As always questions, comments, additions, or corrections are all welcome Coroinn@aol.com
Slavery within Pennsylvania
CO ROINN Home Page
As a response to articles on line about the President's House in Philadelphia we combined some facts. We in the last year or so we have received many questions regarding slavery in Pennsylvania. To help alleviate some confusion created by these articles we are posting here what we have come to understand when specifically researching Pennsylvania families from Pennsylvania records for genealogical purposes.
Yes there was a gradual
abolition law enacted in 1780, which was meant to gradually abolish slavery
within Pennsylvania. No it did not immediately free anyone. There
are numerous accounts of slavery after 1780 throughout Pennsylvania including
Contrary to the exact wording of the Act most interpreted
practical applications of this law went like this. You had six months to register your
enslaved in Pennsylvania. After the six months if the enslaved were not
registered and they were over 28 they were free. If the enslaved were registered
or not yet 28 years of age, they remained enslaved until they were 28 years old.
If there were children born while they were enslaved the owners could register
the children who then in turn were enslaved until they were 28. Many children of
enslaved born to parents under 28 were registered and enslaved until they became
28. These registrations took place well into the 19th century.
In some families a 3rd and 4th generation was
registered after gradual abolition in Pennsylvania.
A listing of the free black heads of household for 1790 and 1800 can be found in Mother Northumberland County Pennsylvania. In 1790 there were only 459 families living independently from white families and headed by free blacks. In 1800 there were 700 families. Comparing 1790 to 1800 we find only 90 families, which are repeats. So by the year 1800 Pennsylvania had seen only 1,100 free black families 20 years after gradual abolition.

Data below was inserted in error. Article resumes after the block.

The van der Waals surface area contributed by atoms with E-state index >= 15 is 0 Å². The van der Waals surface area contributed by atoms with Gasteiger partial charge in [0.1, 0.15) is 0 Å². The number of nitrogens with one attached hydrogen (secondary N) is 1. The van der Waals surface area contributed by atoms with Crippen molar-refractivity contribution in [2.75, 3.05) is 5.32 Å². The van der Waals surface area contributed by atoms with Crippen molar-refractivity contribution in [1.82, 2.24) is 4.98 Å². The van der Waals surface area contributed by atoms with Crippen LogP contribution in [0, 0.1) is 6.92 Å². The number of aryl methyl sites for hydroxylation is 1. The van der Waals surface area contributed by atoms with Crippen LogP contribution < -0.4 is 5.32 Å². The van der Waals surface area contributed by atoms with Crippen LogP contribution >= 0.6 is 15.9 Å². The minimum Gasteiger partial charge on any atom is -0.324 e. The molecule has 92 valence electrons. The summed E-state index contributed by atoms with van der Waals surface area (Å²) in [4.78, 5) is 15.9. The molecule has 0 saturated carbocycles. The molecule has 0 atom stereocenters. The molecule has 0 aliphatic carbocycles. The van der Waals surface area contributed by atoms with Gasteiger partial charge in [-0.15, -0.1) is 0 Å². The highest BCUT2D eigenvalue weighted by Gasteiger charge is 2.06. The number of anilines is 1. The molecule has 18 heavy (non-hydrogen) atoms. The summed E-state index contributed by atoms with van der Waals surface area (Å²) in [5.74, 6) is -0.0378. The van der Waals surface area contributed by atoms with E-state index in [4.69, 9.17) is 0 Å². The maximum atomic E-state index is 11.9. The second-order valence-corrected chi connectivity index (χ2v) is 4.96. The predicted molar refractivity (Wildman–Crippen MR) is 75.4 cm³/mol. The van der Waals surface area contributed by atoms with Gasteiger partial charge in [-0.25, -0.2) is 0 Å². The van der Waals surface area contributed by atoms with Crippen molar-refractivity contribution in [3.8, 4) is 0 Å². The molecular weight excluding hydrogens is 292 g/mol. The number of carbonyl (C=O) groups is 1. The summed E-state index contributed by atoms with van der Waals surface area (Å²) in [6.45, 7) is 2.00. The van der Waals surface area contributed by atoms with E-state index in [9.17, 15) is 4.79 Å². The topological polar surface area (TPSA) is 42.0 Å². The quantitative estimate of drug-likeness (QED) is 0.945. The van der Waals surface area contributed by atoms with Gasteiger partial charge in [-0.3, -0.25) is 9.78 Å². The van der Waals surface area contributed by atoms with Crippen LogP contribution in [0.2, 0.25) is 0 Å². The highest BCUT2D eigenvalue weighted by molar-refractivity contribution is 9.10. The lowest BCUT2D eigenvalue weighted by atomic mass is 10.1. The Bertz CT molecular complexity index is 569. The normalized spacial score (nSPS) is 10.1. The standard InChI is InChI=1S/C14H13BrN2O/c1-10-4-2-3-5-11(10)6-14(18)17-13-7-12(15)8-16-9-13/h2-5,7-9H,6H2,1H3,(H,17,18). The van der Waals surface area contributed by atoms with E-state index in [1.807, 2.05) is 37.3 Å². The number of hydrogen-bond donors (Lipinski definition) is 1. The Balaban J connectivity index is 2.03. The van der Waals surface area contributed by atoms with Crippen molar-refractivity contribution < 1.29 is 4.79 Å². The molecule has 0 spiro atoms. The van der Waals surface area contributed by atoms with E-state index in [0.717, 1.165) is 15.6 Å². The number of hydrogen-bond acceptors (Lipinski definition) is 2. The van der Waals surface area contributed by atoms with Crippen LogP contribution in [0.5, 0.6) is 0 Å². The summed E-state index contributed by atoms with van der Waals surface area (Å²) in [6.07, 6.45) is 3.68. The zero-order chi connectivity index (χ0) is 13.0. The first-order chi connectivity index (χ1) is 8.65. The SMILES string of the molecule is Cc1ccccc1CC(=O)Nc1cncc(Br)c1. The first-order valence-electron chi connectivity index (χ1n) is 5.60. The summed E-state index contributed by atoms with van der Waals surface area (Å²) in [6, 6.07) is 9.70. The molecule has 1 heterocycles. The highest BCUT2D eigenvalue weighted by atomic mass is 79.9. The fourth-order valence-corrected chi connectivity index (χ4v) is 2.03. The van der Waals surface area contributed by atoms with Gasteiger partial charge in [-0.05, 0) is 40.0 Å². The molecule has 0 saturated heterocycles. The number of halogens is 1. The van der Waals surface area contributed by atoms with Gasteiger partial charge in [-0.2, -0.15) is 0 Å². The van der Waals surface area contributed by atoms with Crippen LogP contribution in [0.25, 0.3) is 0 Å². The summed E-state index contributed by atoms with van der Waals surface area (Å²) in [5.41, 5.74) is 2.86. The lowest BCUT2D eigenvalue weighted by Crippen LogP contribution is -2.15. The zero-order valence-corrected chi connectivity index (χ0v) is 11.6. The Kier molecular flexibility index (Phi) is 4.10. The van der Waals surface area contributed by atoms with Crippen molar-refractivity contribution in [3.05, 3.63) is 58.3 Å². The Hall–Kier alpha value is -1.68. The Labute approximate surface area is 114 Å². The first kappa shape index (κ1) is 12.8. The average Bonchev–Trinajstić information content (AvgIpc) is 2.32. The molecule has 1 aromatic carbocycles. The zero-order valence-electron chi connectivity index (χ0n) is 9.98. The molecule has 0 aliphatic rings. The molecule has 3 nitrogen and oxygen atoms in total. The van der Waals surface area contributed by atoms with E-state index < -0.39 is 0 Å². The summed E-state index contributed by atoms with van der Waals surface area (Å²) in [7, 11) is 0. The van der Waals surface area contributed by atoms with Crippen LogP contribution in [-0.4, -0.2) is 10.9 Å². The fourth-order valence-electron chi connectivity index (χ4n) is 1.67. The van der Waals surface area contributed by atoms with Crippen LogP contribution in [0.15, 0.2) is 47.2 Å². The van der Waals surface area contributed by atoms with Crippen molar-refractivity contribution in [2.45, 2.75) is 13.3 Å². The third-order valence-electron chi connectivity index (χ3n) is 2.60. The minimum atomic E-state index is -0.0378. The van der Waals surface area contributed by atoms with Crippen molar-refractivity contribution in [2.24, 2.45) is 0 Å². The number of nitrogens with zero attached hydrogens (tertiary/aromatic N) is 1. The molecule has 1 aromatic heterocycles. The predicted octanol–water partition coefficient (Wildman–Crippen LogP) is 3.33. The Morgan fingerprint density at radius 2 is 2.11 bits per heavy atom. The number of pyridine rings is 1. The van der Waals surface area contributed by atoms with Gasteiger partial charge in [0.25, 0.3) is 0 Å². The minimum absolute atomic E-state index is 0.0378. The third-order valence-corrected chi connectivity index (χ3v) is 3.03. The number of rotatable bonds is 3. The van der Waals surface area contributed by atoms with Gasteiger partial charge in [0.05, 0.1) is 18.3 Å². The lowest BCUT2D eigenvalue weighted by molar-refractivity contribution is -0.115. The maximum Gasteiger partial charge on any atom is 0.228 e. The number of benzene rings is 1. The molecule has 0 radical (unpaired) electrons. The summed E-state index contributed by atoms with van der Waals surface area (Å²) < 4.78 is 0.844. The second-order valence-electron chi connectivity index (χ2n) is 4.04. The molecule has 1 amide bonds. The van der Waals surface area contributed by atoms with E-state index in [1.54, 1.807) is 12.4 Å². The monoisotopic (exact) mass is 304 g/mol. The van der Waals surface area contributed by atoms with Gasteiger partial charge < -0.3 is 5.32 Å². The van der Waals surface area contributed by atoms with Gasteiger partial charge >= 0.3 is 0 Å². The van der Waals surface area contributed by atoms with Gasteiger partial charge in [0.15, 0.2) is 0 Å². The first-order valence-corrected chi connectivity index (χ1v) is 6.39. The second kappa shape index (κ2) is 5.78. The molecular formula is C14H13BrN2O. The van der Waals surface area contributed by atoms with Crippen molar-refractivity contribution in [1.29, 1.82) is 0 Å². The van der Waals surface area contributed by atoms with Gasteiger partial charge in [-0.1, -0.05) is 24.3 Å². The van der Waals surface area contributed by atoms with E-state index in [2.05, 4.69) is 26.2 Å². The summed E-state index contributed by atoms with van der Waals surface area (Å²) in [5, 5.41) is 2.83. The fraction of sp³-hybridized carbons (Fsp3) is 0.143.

These families are independent of indentured servants. In 1800 there were over 2,000 indentured servants in just Philadelphia County all races. It is unclear how many of these indentures were from births before enslaved individuals reached 28 because there are no slave registers for Philadelphia County.
Oddly enough another figure that is often given is that by 1790
there were more than 2,000 free blacks in the city of Philadelphia. Yet in
the townships of Philadelphia the federal census for 1790 has the following:
Blockley 24 All other free persons (AOFP) and 4 slaves; Bristol 12 AOFP and 2
slaves; Bullskin 0; Byberry 9 AOFP and 3 slaves; Germantown 3 AOFP and 0 slaves;
Kingsessing Town 54 AOFP and 7 slaves; Lower Dublin 0; Manor of Moreland 0;
Mojamensing 27 AOFP and 6 slaves; Northern Liberties 303 AOFP and 89 slaves;
Oxford 38 AOFP and 30 slaves; Philadelphia City 137 AOFP and 0 slaves;
Roxborough 1 AOFP; Southwark 200 AOFP and 22 Slaves; Water Street Eastside 89
AOFP and 30 slaves. This is only a total of 897 individuals found as
"all other free persons"
and it is 193 enslaved individuals.
When we look closely at local census records for
Pennsylvania we can see African American families shifting in and out of
independent status. In only extreme instances do we ever see children indentured
or as a servant without a family member very near. It is often a grand parent
sometimes an Aunt but most frequently parents who are found near the children.
We see a delay in childbirth for women. We also see marriages or unions between
older women and younger men. Where geographic separation was an emanating result
of gradual abolition we often see second families in new locations. Post civil
war we see those same families relocating and reuniting in the same areas.
In the case of Hero
Wade in Centre
County who was General Potter’s enslaved and companion, we see that his
children leave and he stays with his grandchildren. You only need to look at the